Featured Research

from universities, journals, and other organizations

New Industrial-scale Process For Making Big Molecules With A Big Future

Date:
March 20, 2008
Source:
American Chemical Society
Summary:
Scientists are reporting discovery of a new method that will enable manufacturers to produce industrial-size batches of dendrimers for the first time. Dendrimers are giant molecules with tree-like branches with a range of potentially valuable commercial and industrial applications. Dendrimers can be produced in custom-designed shapes, sizes, structures and weights suitable for specific uses.

Enormous molecules called dendrimers could serve a variety of functions, including improving drug delivery to materials. Scientists report a method to manufacture them on an industrial scale for the first time.
Credit: Courtesy of the American Chemical Society

Scientists are reporting discovery of a new method that will enable manufacturers to produce industrial-size batches of dendrimers for the first time. Dendrimers are giant molecules with tree-like branches with a range of potentially valuable commercial and industrial applications.

Dendrimers can be produced in custom-designed shapes, sizes, structures and weights suitable for specific uses. Those potential applications range from drug delivery and gene transfer to new materials, coatings, sensors, and herbicides. But because they require multiple steps to make, dendrimers are difficult to produce on an industrial scale.

In their new study, Abdellatif Chouai and Eric E. Simanek describe a practical large-scale synthesis of dendrimers that sidestep this barrier. Their method yields a so-called "uncommitted intermediate," a dendrimer scaffolding that can be built upon in countless ways. This intermediate "can be elaborated into a wealth of diagnostic and therapeutic dendrimers -- some of which are currently being explored in our laboratory," the researchers add.

Journal reference: "Kilogram-Scale Synthesis of a Second-Generation Dendrimer Based on 1,3,5-Triazine Using Green and Industrially Compatible Methods with a Single Chromatographic Step". The Journal of Organic Chemistry. March 21, 2008. (http://dx.doi.org/10.1021/jo702462t)


Story Source:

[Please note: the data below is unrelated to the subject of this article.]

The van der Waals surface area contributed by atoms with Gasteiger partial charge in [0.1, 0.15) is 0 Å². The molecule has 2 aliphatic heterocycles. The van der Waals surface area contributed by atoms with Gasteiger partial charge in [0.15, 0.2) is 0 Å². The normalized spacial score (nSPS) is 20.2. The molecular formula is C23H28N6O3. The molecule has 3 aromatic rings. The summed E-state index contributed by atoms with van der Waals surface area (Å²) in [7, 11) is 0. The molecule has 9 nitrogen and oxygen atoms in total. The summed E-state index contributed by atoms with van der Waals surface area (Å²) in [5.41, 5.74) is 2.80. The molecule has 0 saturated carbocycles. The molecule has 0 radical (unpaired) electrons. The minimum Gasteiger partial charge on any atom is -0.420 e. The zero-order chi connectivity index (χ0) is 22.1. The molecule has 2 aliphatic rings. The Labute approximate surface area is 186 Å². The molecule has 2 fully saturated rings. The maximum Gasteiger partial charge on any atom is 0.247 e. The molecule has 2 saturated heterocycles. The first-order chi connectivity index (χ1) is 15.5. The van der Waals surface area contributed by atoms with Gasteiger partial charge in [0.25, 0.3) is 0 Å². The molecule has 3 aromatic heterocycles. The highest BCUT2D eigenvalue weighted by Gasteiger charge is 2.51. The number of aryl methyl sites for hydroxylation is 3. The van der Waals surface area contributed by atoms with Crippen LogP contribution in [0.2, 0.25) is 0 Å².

The above story is based on materials provided by American Chemical Society. Note: Materials may be edited for content and length.


Cite This Page:

American Chemical Society. "New Industrial-scale Process For Making Big Molecules With A Big Future." ScienceDaily. ScienceDaily, 20 March 2008. <www.sciencedaily.com/releases/2008/03/080317114243.htm>.
American Chemical Society. (2008, March 20). New Industrial-scale Process For Making Big Molecules With A Big Future. ScienceDaily. Retrieved August 22, 2014 from www.sciencedaily.com/releases/2008/03/080317114243.htm
American Chemical Society. "New Industrial-scale Process For Making Big Molecules With A Big Future." ScienceDaily. www.sciencedaily.com/releases/2008/03/080317114243.htm (accessed August 22, 2014).

Share This




More Matter & Energy News

Friday, August 22, 2014

Featured Research

from universities, journals, and other organizations


Featured Videos

from AP, Reuters, AFP, and other news services

Former TSA X-Ray Scanners Easily Tricked To Miss Weapons

Former TSA X-Ray Scanners Easily Tricked To Miss Weapons

Newsy (Aug. 21, 2014) Researchers found the scanners could be duped simply by placing a weapon off to the side of the body or encasing it under a plastic shield. Video provided by Newsy
Powered by NewsLook.com
Flower Power! Dandelions Make Car Tires?

Flower Power! Dandelions Make Car Tires?

Reuters - Business Video Online (Aug. 20, 2014) Forget rolling on rubber, could car drivers soon be traveling on tires made from dandelions? Teams of scientists are racing to breed a type of the yellow flower whose taproot has a milky fluid with tire-grade rubber particles in it. As Joanna Partridge reports, global tire makers are investing millions in research into a new tire source. Video provided by Reuters
Powered by NewsLook.com
Awesome New Camouflage Sheet Was Inspired By Octopus Skin

Awesome New Camouflage Sheet Was Inspired By Octopus Skin

Newsy (Aug. 19, 2014) Scientists have developed a new device that mimics the way octopuses blend in with their surroundings to hide from dangerous predators. Video provided by Newsy
Powered by NewsLook.com
Researcher Testing on-Field Concussion Scanners

Researcher Testing on-Field Concussion Scanners

AP (Aug. 19, 2014) Four Texas high school football programs are trying out an experimental system designed to diagnose concussions on the field. The technology is in response to growing concern over head trauma in America's most watched sport. (Aug. 19) Video provided by AP
Powered by NewsLook.com

Search ScienceDaily

Number of stories in archives: 140,361

Find with keyword(s):
Enter a keyword or phrase to search ScienceDaily for related topics and research stories.

Save/Print:
Share:

Breaking News:
from the past week

In Other News

... from NewsDaily.com

Science News

Health News

Environment News

Technology News



Save/Print:
Share:

Free Subscriptions


Get the latest science news with ScienceDaily's free email newsletters, updated daily and weekly. Or view hourly updated newsfeeds in your RSS reader:

Get Social & Mobile


Keep up to date with the latest news from ScienceDaily via social networks and mobile apps:

Have Feedback?


Tell us what you think of ScienceDaily -- we welcome both positive and negative comments. Have any problems using the site? Questions?
Mobile: iPhone Android Web
Follow: Facebook Twitter Google+
Subscribe: RSS Feeds Email Newsletters
Latest Headlines Health & Medicine Mind & Brain Space & Time Matter & Energy Computers & Math Plants & Animals Earth & Climate Fossils & Ruins